Blown-out ambition | Porsche turned into an icon of the 1970s despite problems

The Turbo RSR, launched in 1974, had spectacular specs, but was not as fast as its rivals due to reliability issues. Still, for many, it has become the icon of the 1970s.

"The oil shock was the beginning of that." Until then, Porsche has swept the Can-Am series with the 917, operated by Mark Danahue, Milt Minter, and George Former. However, the organizer, SCCA, banned turbochargers. With the outbreak of the Fourth Middle East War, OPEC raised its official oil price by 70% and soared gasoline prices. Under these circumstances, SCCA changed its regulations in consideration of fuel efficiency. It's like "portal correctness" today.

However, everyone was aware that the purpose of the SCCA was to prevent the Porsche 917 from podium monopolies. The regulation change to reduce the size of the fuel tank effectively eliminated the 917.

For the introduction in 1975, a new FIA prototype class regulation was planned in Europe. This is what is called a "silhouette", and it was required that its appearance be based on mass-produced vehicles. Eventually, until 1976, the introduction of a new class was postponed, evolving into a Group C via the Silhouette Formula, far from commercial vehicles.

Porsche had been working on the development of a commercial car-based race car ahead of the FIA. It was anticipated that it would not only be a new entry in the class but also a promotion of the new 911 Turbo [Type 930].

Racing engineers were reading the regulations to find loopholes and trying to make the car as radical as possible. Silhouette formulas give race engineers a lot of freedom. At one point, it was considered to have an ambitious design of a fiberglass body over a lightweight aluminum tuber chassis.

However, Ernst Fühlmann, director of development at the time, had a different idea. First was the cost. To design a new chassis would require a huge budget. Although the situation was true for other automakers, the impact of the oil shock was significant. In addition, Fulman seemed to want to increase sales of the 930 series in general by using commercial vehicles.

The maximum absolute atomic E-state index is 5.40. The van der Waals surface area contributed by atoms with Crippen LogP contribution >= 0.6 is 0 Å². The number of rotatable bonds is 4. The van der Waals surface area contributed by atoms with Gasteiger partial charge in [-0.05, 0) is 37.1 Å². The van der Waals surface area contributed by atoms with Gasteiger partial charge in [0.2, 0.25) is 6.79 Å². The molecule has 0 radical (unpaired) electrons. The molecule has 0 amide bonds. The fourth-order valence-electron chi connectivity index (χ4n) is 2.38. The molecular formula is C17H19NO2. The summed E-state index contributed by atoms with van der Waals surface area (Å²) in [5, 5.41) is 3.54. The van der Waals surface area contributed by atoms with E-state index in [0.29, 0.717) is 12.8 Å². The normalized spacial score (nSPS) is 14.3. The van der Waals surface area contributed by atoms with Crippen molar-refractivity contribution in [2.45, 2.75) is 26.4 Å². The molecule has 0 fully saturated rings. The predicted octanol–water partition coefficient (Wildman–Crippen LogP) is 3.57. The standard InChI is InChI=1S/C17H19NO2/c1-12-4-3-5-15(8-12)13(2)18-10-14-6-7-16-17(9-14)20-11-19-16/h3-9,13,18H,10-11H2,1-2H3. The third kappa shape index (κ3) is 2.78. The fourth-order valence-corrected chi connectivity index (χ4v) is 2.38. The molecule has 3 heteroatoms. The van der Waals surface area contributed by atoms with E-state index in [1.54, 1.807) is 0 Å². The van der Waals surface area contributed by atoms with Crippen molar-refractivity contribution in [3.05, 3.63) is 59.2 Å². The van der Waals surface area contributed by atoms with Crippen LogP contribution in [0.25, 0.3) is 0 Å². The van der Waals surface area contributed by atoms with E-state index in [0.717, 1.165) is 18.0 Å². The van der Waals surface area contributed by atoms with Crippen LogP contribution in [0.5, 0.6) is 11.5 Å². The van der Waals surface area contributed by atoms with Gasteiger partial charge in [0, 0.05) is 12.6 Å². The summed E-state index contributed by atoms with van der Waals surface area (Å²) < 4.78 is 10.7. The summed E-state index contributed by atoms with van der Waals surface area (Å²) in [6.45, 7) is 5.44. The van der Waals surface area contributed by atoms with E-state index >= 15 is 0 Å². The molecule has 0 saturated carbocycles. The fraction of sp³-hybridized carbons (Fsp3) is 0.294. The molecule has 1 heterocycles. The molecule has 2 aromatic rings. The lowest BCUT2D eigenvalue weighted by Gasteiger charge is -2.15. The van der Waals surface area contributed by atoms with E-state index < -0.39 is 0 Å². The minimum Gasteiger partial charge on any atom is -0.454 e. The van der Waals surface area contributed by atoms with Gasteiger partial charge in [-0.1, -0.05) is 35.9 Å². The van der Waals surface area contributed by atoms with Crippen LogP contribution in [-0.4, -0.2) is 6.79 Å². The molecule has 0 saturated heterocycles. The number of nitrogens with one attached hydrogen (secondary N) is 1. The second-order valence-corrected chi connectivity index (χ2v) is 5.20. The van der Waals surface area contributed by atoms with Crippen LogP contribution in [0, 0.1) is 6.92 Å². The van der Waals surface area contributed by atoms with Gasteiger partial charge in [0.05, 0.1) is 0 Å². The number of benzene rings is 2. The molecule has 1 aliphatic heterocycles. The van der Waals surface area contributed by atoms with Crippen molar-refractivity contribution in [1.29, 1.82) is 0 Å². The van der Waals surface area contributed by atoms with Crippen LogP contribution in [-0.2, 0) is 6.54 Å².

The 930 Turbo RSR was born on the premise of entering the FIA ​​prototype class. That's why Porsche has plenty of room to go. Of particular note was the suspension, which eliminated the torsion bar previously used on the rear suspension of the Wata and 911. Replaced with a combination of a titanium coil spring and a Bilstein damper. The front suspension is the same strut type as the 911, but a new ball joint has been adopted, like the rear semi-trailing arm. The rear suspension arms are made of aluminum, and the weight has been reduced by about 30kg compared to the old model, in addition to eliminating the torsion bar.

The suspension geometry has undergone significant changes when compared to the base vehicle. As with the 1972 non-turbo Carrera RSR prototype, the front height has been significantly reduced. In addition, settings were made to prevent the front from floating during acceleration and the dive from front during braking. At present, it may be easy to use the harmonic drive function, but at the time it was a breakthrough.

Any changes to the body?・ ・ Continue to next time

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